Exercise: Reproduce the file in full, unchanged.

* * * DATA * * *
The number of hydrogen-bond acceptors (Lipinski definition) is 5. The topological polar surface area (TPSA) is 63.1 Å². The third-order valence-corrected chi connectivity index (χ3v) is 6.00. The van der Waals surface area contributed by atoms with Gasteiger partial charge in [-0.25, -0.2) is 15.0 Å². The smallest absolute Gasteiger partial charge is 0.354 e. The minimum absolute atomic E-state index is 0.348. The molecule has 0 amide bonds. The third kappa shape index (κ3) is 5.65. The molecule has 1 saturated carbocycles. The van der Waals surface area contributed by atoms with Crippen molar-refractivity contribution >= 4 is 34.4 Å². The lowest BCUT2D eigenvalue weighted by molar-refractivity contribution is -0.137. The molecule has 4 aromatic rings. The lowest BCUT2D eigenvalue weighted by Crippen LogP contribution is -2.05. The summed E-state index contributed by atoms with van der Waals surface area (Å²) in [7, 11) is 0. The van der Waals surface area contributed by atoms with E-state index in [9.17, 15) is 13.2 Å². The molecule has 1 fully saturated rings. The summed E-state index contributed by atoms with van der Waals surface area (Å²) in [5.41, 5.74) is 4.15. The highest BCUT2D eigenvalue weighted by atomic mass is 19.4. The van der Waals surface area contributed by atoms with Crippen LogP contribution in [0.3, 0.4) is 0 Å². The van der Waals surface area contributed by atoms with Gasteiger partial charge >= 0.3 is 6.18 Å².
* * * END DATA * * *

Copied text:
The number of hydrogen-bond acceptors (Lipinski definition) is 5. The topological polar surface area (TPSA) is 63.1 Å². The third-order valence-corrected chi connectivity index (χ3v) is 6.00. The van der Waals surface area contributed by atoms with Gasteiger partial charge in [-0.25, -0.2) is 15.0 Å². The smallest absolute Gasteiger partial charge is 0.354 e. The minimum absolute atomic E-state index is 0.348. The molecule has 0 amide bonds. The third kappa shape index (κ3) is 5.65. The molecule has 1 saturated carbocycles. The van der Waals surface area contributed by atoms with Crippen molar-refractivity contribution >= 4 is 34.4 Å². The lowest BCUT2D eigenvalue weighted by molar-refractivity contribution is -0.137. The molecule has 4 aromatic rings. The lowest BCUT2D eigenvalue weighted by Crippen LogP contribution is -2.05. The summed E-state index contributed by atoms with van der Waals surface area (Å²) in [7, 11) is 0. The van der Waals surface area contributed by atoms with E-state index in [9.17, 15) is 13.2 Å². The molecule has 1 fully saturated rings. The summed E-state index contributed by atoms with van der Waals surface area (Å²) in [5.41, 5.74) is 4.15. The highest BCUT2D eigenvalue weighted by atomic mass is 19.4. The van der Waals surface area contributed by atoms with Crippen LogP contribution in [0.3, 0.4) is 0 Å². The van der Waals surface area contributed by atoms with Gasteiger partial charge >= 0.3 is 6.18 Å².